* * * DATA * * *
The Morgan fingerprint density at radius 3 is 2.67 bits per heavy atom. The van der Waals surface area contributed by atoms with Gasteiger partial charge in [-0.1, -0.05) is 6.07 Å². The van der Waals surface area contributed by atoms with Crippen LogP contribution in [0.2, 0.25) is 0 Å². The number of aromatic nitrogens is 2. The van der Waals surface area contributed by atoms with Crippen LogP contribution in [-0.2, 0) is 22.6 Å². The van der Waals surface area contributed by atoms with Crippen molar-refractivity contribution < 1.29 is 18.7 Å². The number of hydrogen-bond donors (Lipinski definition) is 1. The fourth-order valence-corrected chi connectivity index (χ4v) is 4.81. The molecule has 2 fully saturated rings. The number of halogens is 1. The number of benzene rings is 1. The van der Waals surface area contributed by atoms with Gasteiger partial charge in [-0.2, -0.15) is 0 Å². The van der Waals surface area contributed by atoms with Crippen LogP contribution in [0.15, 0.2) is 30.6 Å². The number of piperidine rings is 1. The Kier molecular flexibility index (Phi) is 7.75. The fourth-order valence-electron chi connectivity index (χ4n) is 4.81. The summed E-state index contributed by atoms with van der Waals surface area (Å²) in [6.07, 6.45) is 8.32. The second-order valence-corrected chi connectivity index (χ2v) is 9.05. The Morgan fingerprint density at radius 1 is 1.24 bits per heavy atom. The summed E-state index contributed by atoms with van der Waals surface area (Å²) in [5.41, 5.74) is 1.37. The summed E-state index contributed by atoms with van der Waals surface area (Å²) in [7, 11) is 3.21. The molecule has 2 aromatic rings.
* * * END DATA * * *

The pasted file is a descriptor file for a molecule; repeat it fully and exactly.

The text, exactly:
The Morgan fingerprint density at radius 3 is 2.67 bits per heavy atom. The van der Waals surface area contributed by atoms with Gasteiger partial charge in [-0.1, -0.05) is 6.07 Å². The van der Waals surface area contributed by atoms with Crippen LogP contribution in [0.2, 0.25) is 0 Å². The number of aromatic nitrogens is 2. The van der Waals surface area contributed by atoms with Crippen LogP contribution in [-0.2, 0) is 22.6 Å². The van der Waals surface area contributed by atoms with Crippen molar-refractivity contribution < 1.29 is 18.7 Å². The number of hydrogen-bond donors (Lipinski definition) is 1. The fourth-order valence-corrected chi connectivity index (χ4v) is 4.81. The molecule has 2 fully saturated rings. The number of halogens is 1. The number of benzene rings is 1. The van der Waals surface area contributed by atoms with Gasteiger partial charge in [-0.2, -0.15) is 0 Å². The van der Waals surface area contributed by atoms with Crippen LogP contribution in [0.15, 0.2) is 30.6 Å². The number of piperidine rings is 1. The Kier molecular flexibility index (Phi) is 7.75. The fourth-order valence-electron chi connectivity index (χ4n) is 4.81. The summed E-state index contributed by atoms with van der Waals surface area (Å²) in [6.07, 6.45) is 8.32. The second-order valence-corrected chi connectivity index (χ2v) is 9.05. The Morgan fingerprint density at radius 1 is 1.24 bits per heavy atom. The summed E-state index contributed by atoms with van der Waals surface area (Å²) in [5.41, 5.74) is 1.37. The summed E-state index contributed by atoms with van der Waals surface area (Å²) in [7, 11) is 3.21. The molecule has 2 aromatic rings.